Robert Shiller Says Trump-Infused Stocks Vulnerable to ‘Fear and Chaos’

(Bloomberg) -- Stocks may be off their record highs, but Nobel Prize-winning economist Robert Shiller warns the market is vulnerable to further declines as midterm elections challenge the U.S. president’s pro-growth posture.

“It’s an election day now and it’s about one man: Donald J. Trump,” Shiller said at a London conference Tuesday on quantitative investing. “It’s not technically about him but in our minds, they are about him because the narrative has gotten so strong. It’s contagious."

A basket of shares identified by Morgan Stanley as most likely to benefit under Trump’s presidency are on track to advance 9 percent in six consecutive days of gains, the metric’s biggest rally since the November 2016 election.

Robert Shiller Says Trump-Infused Stocks Vulnerable to ‘Fear and Chaos’

While voices on Wall Street are sanguine about elevated cross-asset volatility, Shiller warned that deeper divisions would be a destabilizing force for markets.

“If Trump loses, if his supporters lose, that could launch a period of chaos,” Shiller said. “I do sense that the past volatility just before the election had something to do with a feeling of chaos. Trump said he might shoot at the Mexican caravan and then he took it back. It’s just wild. It doesn’t feel comfortable.”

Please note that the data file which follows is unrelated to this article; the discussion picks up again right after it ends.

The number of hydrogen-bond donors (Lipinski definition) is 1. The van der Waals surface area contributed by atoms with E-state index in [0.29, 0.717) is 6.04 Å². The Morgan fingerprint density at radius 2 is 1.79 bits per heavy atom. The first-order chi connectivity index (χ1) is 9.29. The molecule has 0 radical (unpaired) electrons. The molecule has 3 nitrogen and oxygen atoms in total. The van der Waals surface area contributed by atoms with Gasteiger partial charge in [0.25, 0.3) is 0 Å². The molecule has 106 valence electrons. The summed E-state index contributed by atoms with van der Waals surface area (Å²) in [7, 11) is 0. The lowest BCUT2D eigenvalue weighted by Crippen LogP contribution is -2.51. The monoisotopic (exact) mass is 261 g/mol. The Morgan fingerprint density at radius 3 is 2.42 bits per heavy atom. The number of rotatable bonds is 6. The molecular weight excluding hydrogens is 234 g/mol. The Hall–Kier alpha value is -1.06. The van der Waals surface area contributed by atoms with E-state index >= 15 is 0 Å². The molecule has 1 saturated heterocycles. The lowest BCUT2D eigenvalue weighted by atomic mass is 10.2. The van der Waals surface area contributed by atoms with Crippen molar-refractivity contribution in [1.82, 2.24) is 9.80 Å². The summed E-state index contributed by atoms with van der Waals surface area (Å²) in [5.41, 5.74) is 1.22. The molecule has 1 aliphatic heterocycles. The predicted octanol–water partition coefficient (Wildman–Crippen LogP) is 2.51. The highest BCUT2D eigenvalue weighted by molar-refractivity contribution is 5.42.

Robert Shiller Says Trump-Infused Stocks Vulnerable to ‘Fear and Chaos’

Pollsters project a Democrat-controlled House and a Republican-led Senate, a scenario that would lead to legislative gridlock.

"The narrative is Donald J. Trump, tax cutter, regulation cutter,” Shiller said. “It looks plausible so the market goes all the way up with earnings, but these things are temporary but the market doesn’t seem to get that.”

Shiller, famed for his analysis of asset bubbles, is casting doubt on the sustainability of a bull market which is already flagging, after volatility spiked and global stocks tumbled 7.4 percent in October, the worst in six years.

Even with the recent equity swoon, valuations may not be enough to cushion political risk. The cyclically adjusted price-to-earnings ratio -- which Shiller developed three decades ago to smooth out the impact of business cycles -- sits at 31 times earnings, far above its historical average. Still, the metric reached as high as 44 just before the dot-com crash.

“We’re in a funny mood of fear and chaos at the moment which is a narrative that makes stock markets more vulnerable right now, whichever way the election comes out,” he said.

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